Abstract: Health Care Hardship before and during COVID-19: Financial Protective Factors (Society for Social Work and Research 28th Annual Conference - Recentering & Democratizing Knowledge: The Next 30 Years of Social Work Science)

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Health Care Hardship before and during COVID-19: Financial Protective Factors

Sunday, January 14, 2024
Independence BR F, ML 4 (Marriott Marquis Washington DC)
* noted as presenting author
Mathieu Despard, PhD, Associate Professor, University of North Carolina at Greensboro, Greensboro, NC
Sally Hageman, PhD, Assistant Professor, Idaho State University, Pocatello, ID
Maudia Ahmad, MSW, PhD Student, North Carolina Agricultural and Technical State University, Greensboro
Background: Despite passage of the Affordable Care Act (ACA) in 2010, U.S. households hold near $200 billion in medical debt while 47% say it is difficult to afford health care costs and a third said they or a family member skipped care due to cost. Difficulties affording health care and holding medical debt diminish utilization, especially among people with serious illness like breast cancer and diabetes (Wharam et al., 2018, 2019) and thus act as a financial determinant of health. However, it is unclear how household financial factors interact to affect decisions to skip or delay needed health care.

Data and Method: Data from the 2018 (N=27,091) and 2021 (N=27,118) National Financial Capability Study surveys were used to assess health care hardship before and during the COVID-19 pandemic. Negative binomial regression with two- and three-way interaction terms for medical debt, income, emergency savings, and insurance predicted a count of three types of health care hardship – not filling a prescription, skipping medical care, and putting off medical care controlling for health insurance, age, and other factors. An additional variable was created to indicate living in a state with a comprehensive charity care state law based on a 2021 report by the National Consumer Law Center.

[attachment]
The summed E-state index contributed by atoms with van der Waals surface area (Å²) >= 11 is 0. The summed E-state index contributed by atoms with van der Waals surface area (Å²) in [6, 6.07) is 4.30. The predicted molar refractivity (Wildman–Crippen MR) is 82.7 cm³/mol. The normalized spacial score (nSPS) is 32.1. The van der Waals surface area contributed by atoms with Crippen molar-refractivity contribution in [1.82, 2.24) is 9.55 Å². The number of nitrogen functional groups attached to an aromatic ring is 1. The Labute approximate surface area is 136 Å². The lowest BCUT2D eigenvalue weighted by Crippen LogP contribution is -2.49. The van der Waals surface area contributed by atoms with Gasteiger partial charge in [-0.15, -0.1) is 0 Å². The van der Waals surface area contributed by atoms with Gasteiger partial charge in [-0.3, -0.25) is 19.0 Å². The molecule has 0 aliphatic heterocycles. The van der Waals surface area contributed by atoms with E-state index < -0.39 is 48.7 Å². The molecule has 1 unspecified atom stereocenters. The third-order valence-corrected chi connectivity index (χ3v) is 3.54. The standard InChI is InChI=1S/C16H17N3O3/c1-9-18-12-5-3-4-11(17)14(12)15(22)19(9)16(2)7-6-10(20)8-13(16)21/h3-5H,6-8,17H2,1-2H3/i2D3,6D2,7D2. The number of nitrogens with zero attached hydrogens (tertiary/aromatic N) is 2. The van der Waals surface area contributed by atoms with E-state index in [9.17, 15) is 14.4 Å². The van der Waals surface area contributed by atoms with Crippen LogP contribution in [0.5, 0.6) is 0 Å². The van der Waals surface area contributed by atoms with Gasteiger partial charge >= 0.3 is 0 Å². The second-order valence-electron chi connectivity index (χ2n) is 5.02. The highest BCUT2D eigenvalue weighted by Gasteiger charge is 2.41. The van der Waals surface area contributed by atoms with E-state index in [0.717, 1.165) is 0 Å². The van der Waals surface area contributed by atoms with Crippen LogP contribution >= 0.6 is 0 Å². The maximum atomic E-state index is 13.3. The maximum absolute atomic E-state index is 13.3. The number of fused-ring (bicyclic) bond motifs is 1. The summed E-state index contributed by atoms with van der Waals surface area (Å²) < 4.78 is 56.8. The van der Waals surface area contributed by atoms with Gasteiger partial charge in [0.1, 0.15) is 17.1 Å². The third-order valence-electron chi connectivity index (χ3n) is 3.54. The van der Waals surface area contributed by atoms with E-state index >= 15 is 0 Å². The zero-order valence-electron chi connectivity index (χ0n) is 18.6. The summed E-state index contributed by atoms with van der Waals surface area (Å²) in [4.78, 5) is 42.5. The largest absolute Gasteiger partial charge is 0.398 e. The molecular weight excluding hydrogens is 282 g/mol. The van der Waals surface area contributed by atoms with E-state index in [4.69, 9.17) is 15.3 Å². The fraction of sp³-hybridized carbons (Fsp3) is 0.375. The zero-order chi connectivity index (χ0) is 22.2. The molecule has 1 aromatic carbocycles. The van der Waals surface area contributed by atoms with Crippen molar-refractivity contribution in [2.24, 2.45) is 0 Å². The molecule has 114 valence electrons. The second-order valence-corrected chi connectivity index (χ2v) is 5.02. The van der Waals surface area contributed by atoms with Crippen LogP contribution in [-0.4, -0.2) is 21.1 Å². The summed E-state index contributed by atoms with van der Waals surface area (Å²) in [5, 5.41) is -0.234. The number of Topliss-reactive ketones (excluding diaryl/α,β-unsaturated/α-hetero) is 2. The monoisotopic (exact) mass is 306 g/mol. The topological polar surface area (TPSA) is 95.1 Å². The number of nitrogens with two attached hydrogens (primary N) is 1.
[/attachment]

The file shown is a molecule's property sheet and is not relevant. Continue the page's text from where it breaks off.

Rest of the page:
Findings: The average predicted count of hardship experiences was 0.58 and 0.50 out of three hardship types and 29% and 27% experienced at least one hardship type in 2018 and 2021, respectively. Individuals living in states with charity care laws were 22% and 25% less likely to have past due medical bills (p < .001) and had fewer instances of hardship (p < .001) in 2018 and 2021, respectively. Incidence rate ratios (IRR) concerning model-predicted counts of hardship events with medical debt were 2.60 and 2.70 in 2018 and 2021, respectively (p < .001). Protective factors for hardship in 2018 and 2021 included having emergency savings (IRR = 0.68 and 0.58, p < .001), health insurance (IRR = 0.63 and 0.60, p < .001), and higher income (p < .001). Statistically significant results were found for two-way interactions between medical debt and emergency savings, insurance status, and income in both years while significant results were found for many three-way interactions in 2021, but not 2018, though hardship was far more prevalent in the presence of medical debt across interactions.

Significance: Our findings were stable before and during the COVID-19 pandemic, showing that having overdue medical bills dissuades individuals from filling prescriptions and seeking medical care. Individuals are more likely not to be dissuaded when they have emergency savings, higher incomes, health insurance, and live in a state with comprehensive charity care laws. These findings suggest that the ACA should be amended to lower out-of-pocket cost burden in insurance plans, eliminate persistent coverage gaps, and hold hospitals more accountable for providing charity care discounts.